by Detlef Glow.
In hindsight the year 2016 was a very successful year for the European fund industry. The assets under management reached a new all-time high (+€9.4 tr), and the net inflows stood at €268.7 bn. Even though this number was below the record net inflows of 2015 (+€368.0 bn) and 2014 (+€351.0 bn), it was far above the long-term average of €162.2 bn.
Exhibit 1. Fund Flows in the European Fund Industry (Euros Billions)
A closer look at the fund flows unveils that the year 2016 didn’t seem to be that successful for promoters of actively managed funds, since exchange-traded funds (ETFs) contributed €41.1 bn to the overall net inflows and money market products contributed another €110.7 bn. This split of fund flows is not at all unusual, but it shows that it is important to look below the headline numbers to get a better understanding of the trends and possible changes of dynamics in the market.
That said, it might be appropriate to review the single asset classes in even more detail. Splitting the flows for the year 2016 into asset and product types unveils that the equity segment showed quite an unusual flow pattern. While actively managed equity funds faced net outflows (-€43.7 bn) over the course of 2016, their passive peers enjoyed quite healthy net inflows of €15.5 bn.
Looking at the overall fund flows for the equity segment (-€28.2 bn), one may conclude that European investors have become more risk cautious and have reduced their positions in equities. A more detailed view may lead to the assumption that European investors have made a decision against actively managed equity funds and seem to favor ETFs instead.
Exhibit 2. Fund Flows Into the European Fund Industry for 2016 (Euros Billions)
To evaluate if this is really the case, one needs to look at the flows at the peer group level. A split at the level of the Lipper global classifications shows that the underlying trends and therefore the fund flows were the same; i.e., net outflows and net inflows, respectively, for active funds and ETFs for the majority (75) of the 107 Lipper global classifications available in the European market. That also meant that 32 peer groups showed different dynamics between the two product types. In some cases these dynamics were in the favor of actively managed funds, while in others the flows were in the favor of ETFs.
Many of the differences between the flows into actively managed funds and ETFs can be explained as asset allocation calls for sectors or countries that are seen as less efficient. That is, actively managed funds should be able to take advantage of the inefficiencies and earn a premium compared to their passive peers, or the other way around if a sector or market is considered efficient.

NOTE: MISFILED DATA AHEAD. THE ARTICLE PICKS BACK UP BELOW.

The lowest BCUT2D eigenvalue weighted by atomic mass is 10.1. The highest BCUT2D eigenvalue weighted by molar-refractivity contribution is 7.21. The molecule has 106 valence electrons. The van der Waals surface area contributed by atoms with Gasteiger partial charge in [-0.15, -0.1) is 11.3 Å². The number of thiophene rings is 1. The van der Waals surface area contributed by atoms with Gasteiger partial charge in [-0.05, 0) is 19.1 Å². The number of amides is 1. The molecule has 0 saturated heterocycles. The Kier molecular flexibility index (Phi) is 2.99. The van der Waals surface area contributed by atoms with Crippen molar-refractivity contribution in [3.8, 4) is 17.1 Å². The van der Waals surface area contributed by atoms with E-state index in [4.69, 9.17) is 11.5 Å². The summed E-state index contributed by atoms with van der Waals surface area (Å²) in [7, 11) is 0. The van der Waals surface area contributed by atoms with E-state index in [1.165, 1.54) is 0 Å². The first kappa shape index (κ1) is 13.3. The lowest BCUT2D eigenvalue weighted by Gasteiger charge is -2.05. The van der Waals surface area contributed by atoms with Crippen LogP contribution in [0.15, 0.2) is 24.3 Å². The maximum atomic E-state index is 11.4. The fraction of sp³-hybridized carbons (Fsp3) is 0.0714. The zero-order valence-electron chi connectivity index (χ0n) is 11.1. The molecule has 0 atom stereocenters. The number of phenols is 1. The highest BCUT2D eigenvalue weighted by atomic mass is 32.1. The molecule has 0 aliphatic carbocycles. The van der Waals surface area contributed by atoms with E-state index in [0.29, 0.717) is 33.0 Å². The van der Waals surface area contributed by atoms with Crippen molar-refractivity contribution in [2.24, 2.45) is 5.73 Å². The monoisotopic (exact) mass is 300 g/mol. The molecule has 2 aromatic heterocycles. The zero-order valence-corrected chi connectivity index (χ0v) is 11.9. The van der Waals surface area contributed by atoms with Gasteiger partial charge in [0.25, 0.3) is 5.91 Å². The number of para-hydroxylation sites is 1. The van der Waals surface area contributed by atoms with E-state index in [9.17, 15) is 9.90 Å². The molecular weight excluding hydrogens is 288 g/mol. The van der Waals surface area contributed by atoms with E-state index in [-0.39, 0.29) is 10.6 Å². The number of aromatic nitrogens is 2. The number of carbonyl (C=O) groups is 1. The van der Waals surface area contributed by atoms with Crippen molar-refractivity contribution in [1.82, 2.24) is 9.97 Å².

In some cases one can’t explain the flow pattern in the individual Lipper global classifications that easily. Two examples are the Equity US and Equity UK classifications (shown in Graph 3 below). Both peer groups showed relatively high net outflows from actively managed funds, while ETFs had net inflows. A simple assumption might be that investors sold the actively managed funds and at least partly replaced them with ETFs. But, given the political votes in these two countries over the course of 2016, from my point of view this explanation does not unveil the whole picture. Instead, I would assume European investors reduced their strategic exposure in actively managed products to the two markets prior to the “Brexit” vote in the United Kingdom and the presidential election in the United States and then bought back into the markets to take profits from a tactical move. This would mean European investors did not necessarily prefer ETFs by default. Rather, they made a tactical asset allocation decision and used products suitable for short- to medium-term trading, instead of buying into products with a long-term investment approach that may have not delivered a good market return over the short- to medium-term horizon.
Exhibit 3. Fund Flows in Selected Lipper Global Classifications for 2016 (Euros Billions)
If this assumption is wrong, the year 2016 could have marked a general shift in behavior for European investors. This could mean they are selling positions in actively managed funds and replacing them with cheap passive products. Market observers will need to wait for more evidence. It can’t be said yet that the market dynamics in the active versus passive battle have changed in Europe, even though equity ETFs were ahead for 2016. However, these flow numbers for 2016 do clearly show that ETFs are widely accepted and used products that can become a threat for actively managed products. I strongly believe the competition for net inflows in Europe will increase further over the coming years. That will be good for investors, since it should further increase the pressure on costs and performance of actively managed funds.
The views expressed are the views of the author, not necessarily those of Refinitiv.
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